So... onto the food... I have mentioned liking to plan my menu.  I do like to do that, but I hate writing out my "seven day plan", then crossing out something because I'm not in the mood, realizing I don't have something, or throwing out that paper every week.  I remembered seeing a craft blog about making your own dry erase boards using old picture frames.  So I decided to find a cute menu planner template and print it on scrapbook paper.  Instead I found this cute template from Ollibird's Blog.  About the same time Walgreen's offered a free 8x10 picture, Michael's had an 11x17 frame on clearance, and their scrapbook paper was clearance priced as well.  So I uploaded this template to Walgreen's photo, got it "shipped" to the store, and it was completely free!  Then popped the scrapbook paper into the bottom half of the frame, and came out with this!

I use three markers, red for lunches, blue for dinner, and black for grocery list.  Each day has a dinner idea in blue first.  These are based on my plans for the week, etc.  I erase the meal after two days.  This way I have spaces available to move around meals.  Like, today I didn't feel up to making the balsamic reduction steak and veggies, so I moved it to an empty space for next week, and wrote in a simpler meal.  A couple days have events on them, don't have to do dinner those days!  Also, you can see the lower middle (Saturday) just says spinach.  I don't have a recipe yet, but I need to use up my fresh spinach. Lunches get jotted down at least a day in advance, this way I can get things ready the night before.  Also I have alternative things written up top, not in days as options if nothing in the menu sounds good.  :-)
Anything I don't have for the recipes gets written in the lower area.  It is great for when I am cooking and use up the last of something.  I don't have to search for pen and paper, then search for that when I get ready to go to the store.  I just take a picture on my phone and email it to my Ipod, or type into the notepad on my Ipod.
And the frame is great for tucking in a recipe (see upper left corner).

So far this has been wonderful, easy, and convenient!

MINI Deep Dish Pizzas

I am sure you think I eat this deep dish stuff too much!  If you haven't made this recipe for pizza crust (which you can use for almost anything), I highly encourage you to do it!
We made pizza the other day, the recipe yields enough for two pizzas.  So I ended up with the dough screaming for me in the fridge.  I wondered if I could use my Demarle muffin pan to make mini pizzas.  Turns out you can!  The half yield of dough made 8 mini deep dishes.  Because I was experimenting I used various fillings.  Leftover pasta sauce, pepperoni, chicken, Caesar dressing, onions, Parmesan cheese.  Everyone was delicious!  My favorite was actually one with sliced onions and a dab of butter.  They would be great vegetarian appetizers.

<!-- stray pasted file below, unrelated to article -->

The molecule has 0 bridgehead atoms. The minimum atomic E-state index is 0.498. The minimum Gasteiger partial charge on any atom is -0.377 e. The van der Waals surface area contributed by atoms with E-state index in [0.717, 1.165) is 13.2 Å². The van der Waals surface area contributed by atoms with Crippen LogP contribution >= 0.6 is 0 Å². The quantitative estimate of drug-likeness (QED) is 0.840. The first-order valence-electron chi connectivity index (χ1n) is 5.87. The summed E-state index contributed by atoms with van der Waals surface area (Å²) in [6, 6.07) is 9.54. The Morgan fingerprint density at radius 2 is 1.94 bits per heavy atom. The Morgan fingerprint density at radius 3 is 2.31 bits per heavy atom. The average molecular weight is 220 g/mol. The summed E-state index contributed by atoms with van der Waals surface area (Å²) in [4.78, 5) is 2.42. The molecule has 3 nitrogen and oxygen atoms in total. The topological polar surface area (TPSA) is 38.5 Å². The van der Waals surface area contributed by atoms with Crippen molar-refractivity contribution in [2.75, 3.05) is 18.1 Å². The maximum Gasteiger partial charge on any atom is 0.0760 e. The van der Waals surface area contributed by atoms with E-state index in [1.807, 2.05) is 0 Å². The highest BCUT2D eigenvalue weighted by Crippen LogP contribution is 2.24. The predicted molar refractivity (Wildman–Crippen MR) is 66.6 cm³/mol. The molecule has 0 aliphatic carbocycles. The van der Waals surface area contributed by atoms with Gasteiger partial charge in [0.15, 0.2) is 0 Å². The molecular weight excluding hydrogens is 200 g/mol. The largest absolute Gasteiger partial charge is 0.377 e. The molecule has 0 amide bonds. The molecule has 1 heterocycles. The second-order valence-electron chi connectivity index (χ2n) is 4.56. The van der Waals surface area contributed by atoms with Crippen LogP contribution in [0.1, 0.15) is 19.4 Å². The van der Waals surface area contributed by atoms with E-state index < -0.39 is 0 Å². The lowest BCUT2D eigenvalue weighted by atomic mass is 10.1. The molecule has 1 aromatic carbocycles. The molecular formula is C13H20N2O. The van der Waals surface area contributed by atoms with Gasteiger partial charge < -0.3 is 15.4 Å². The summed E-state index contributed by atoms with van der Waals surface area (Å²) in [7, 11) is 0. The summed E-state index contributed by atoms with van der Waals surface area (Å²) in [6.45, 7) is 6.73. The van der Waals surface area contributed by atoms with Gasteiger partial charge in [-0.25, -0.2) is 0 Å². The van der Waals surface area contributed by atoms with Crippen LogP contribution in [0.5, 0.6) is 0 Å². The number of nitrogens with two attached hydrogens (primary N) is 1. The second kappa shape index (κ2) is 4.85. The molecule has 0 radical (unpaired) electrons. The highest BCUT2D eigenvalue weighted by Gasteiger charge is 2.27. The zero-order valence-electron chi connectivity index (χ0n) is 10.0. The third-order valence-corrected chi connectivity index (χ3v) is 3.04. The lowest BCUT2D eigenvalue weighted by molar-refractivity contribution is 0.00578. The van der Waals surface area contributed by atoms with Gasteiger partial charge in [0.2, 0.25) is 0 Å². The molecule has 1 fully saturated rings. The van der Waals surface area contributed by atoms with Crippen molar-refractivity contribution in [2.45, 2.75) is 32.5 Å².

I look forward to trying different fillings and other kinds of crusts and such!


Well, I often mess things up in recipes, so I just just turn them into something else.  This penchant for cooking mistakes has been happening for years.  As a kid I made instant pudding, but it just wouldn't set up.  My dad looked at it after I had put it in the freezer for an hour.  He asked me, "Did you use milk?"  "Dad, it calls for water!"  "No, Joanne, I'm pretty sure you use milk..."  "Look at this box Dad, it says use..... milk.....oops."
Another time my mom asked me to throw stuff in the bread machine before church.  We got home to a two inch brick in the bread machine... I had forgotten the water.  Imagine lots of flour mixed with a couple eggs, then baked.  :D
Well, this time the fail wasn't a mistake as much as just not something fabulous at the end of cooking.  I bought a block of Amish Gorgonzola the other day.  The Italian restaurant up the road has an amazing Gorgonzola cream sauce that I love.  So, I thought I would try out my own.  I used this recipe from Epicurious.
  • 2 tablespoons (1/4 stick) butter
  • 1 tablespoon olive oil
  • 3 garlic cloves, chopped
  • 1 teaspoon chopped fresh thyme
  • 3/4 cup heavy whipping cream
  • 1/2 to 3/4 cup crumbled Gorgonzola cheese or other blue cheese (such as Maytag)
  • 3/4 cup walnut pieces, toasted
  • 1 cup chopped fresh basil
Cook pasta in medium pot of boiling salted water until just tender but still firm to bite, stirring occasionally. Drain, reserving 1 cup cooking liquid.
Melt butter with oil in large skillet over medium heat. Add garlic and thyme; sauté until fragrant, about 1 minute. Add pasta, cream, and cheese. Toss until sauce coats pasta, adding reserved cooking liquid by 1/4 cupfuls if dry. Mix in walnuts, then basil. Season pasta to taste with salt and pepper and serve.

(I know the picture doesn't show much, but I hate a picture-less post.) 

It was creamy, stuck to the pasta, and too strong!  I added some pesto to the sauce and that helped add a little sweetness.  I ate a full serving, just to give it a chance, but I couldn't love.

Lesson learned?  Leave the special moldy cheese to the pros!